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The Top Money-in-Politics Stories of 2015

December 30, 2015 | Adam Smith

The influence of money in politics is so embedded in our culture today that even Tim Allen’s “Last Man Standing” sitcom made jokes about Hillary Clinton’s fundraising this year. Here’s my list of the top campaign finance stories of 2015.

(And make sure to check out lists from the Campaign Legal Center and the Brennan Center.)

  • Voters in Maine and Seattle approved ballot initiatives to give everyday people a bigger voice in politics.

In Maine and Seattle this year, voters sent an unmistakable message that voters can win big, serious changes to our campaign-finance laws in the post­-Citizens United era.

By wide margins in both places, voters adopted small-donor-driven systems that will replace candidates’ hunt for big-money contributions with a focus on gathering grassroots support and small donations from the people they seek to represent. The campaigns were led on the ground by a diverse set of local organizations, with help from national partners like Every Voice.

Maine and Seattle showed that we don’t have to throw up our hands and give up on our democracy. We can come together and create a better future. Look for more wins like these in 2016.

There were good wins in other places too–Montana passed a law to address dark money, and “although challenges to disclosure provisions have continued to proliferate, courts have been overwhelmingly supportive of such laws.”

  • Democratic presidential candidates all agree on Fight Big Money Agenda

Former Secretary of State Hillary Clinton, Sen. Bernie Sanders, and former Gov. Martin O’Malley have all released bold, comprehensive plans to address our broken political system and empower everyday people in politics. It may not be surprising that Democrats support these policies, but it’s new for every one to publicly release such a bold platform. And, importantly, empowering small donors through public financing is at the center of all three.

The plans are all similar to the “Fight Big Money Agenda” released this summer by a coalition of democracy groups.

It’s important, going forward, that the candidates talk about this issue on the stump, in interviews, with their supporters, and in debates. As new polling we released last week found, candidates—especially Hillary Clinton—can benefit by talking about these solutions to our broken system. They should also release updates to the plans that address how they’ll implement them if elected.

  • The Billionaire Primary and The 158 Families Deciding Our Election

The Adelson Primary. The Koch Primary. The Paul Singer primary.

With a presidential election on track to break all records, candidates did all they could to court billionaire donors who could write seven-figure checks, with those endorsements getting breathless news coverage.

As the Los Angeles Times’ Doyle McManus reported in April, “The most important players aren’t the candidates; they’re the mega-donors. In American politics, money talks. That’s always been true, of course. But this year, we’re reaching new lows: The Republican race has devolved into a battle among headstrong billionaires, each with a pet candidate.”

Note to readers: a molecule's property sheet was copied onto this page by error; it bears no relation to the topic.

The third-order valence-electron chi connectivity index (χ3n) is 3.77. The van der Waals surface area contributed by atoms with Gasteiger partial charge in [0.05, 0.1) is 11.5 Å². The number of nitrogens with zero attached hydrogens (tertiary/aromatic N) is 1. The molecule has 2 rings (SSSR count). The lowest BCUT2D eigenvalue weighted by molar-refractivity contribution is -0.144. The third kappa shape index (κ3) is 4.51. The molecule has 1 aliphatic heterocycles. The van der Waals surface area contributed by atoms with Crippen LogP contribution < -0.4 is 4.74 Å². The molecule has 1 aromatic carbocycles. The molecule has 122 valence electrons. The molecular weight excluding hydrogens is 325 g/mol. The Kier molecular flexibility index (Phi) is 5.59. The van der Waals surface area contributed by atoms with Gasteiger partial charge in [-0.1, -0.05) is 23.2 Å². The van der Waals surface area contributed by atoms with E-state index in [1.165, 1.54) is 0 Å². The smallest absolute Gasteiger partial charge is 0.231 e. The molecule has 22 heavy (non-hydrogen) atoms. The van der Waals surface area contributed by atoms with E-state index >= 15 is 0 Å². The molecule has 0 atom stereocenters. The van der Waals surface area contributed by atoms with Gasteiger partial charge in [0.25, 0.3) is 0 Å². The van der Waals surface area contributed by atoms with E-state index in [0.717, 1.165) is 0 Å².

Ahead of the most recent Republican debate in Las Vegas, “multiple” candidates held private meetings with casino mogul Sheldon Adelson. In fact, the debate was hosted at his hotel.

As the New York Times reported earlier this year, just 158 families make up over half of the contributions to presidential candidates this cycle. A group of people that could fit on a Boeing 747 is deciding who gets to run for the country’s highest office. And they don’t look like the rest of us. They are “overwhelmingly rich, white, and male,” the Times reported.

And as we found in analysis this summer, just three zip codes around Central Park in Manhattan—incredibly wealthy and overwhelmingly white neighborhoods—donated more money in first half of the year than every single majority African-American zip code combined.

These donors aren’t reflective of the diversity of America and their priorities don’t represent the priorities of the rest of the country. The question is, how will that disparity impact the policies candidates advocate for if elected?

  • Jeb Bush raised $100 million for his campaign and has nothing to show for it (or does he?).

Testing the spirit, if not the letter of the law, former Florida Gov. Jeb Bush attended over 60 fundraisers for Right to Rise, the super PAC created to boost his campaign, before declaring his intention to run. By the end of June, the group reported it had raised $100 million. It was a “shock and awe” campaign meant to discourage other candidates from running, but it made no direct hits.

The group has spent millions on ads so far to boost the former governor, but they have little to show for it. He’s only at single digits in recent polls in Iowa and New Hampshire. Donald Trump, who has so far only spent about $250,000 on ads, leads the former governor by 30 points in some polls.

Several people in Washington’s pundit class have taken this, along with the failures of Govs. Scott Walker and Rick Perry (who had their own wealthy benefactors), to mean, “you can’t buy an election,” a reductive interpretation about the concerns people have about money in politics.

In truth, Jeb’s failure (so far—nobody has even voted yet) says more about Jeb’s weakness as a candidate than the power of money. And the wealthy donors funding the primary get to decide who runs and who’s viable. Those wealthy donors are not reflective of America at large, but will continue having more influence than most Americans. Money is, and will remain, a huge barrier to entry for people up and down the ballot who want to run for office.And just because you have a super PAC it doesn’t make you a good or standout presidential candidate. If Jeb drops out, the rest of the candidates will go hat-in-hand to his backers begging for support, backers with different priorities than the rest of America.

  • Presidential candidates are breaking—or barely following—the rules without consequence

As I mentioned above, Jeb attended 60+ fundraisers for his super PAC before announcing his presidential bid. He was clearly running for president, but delayed his bid to raise big bucks. And he wasn’t the only one, as Campaign Legal Center’s Paul Ryan wrote in March.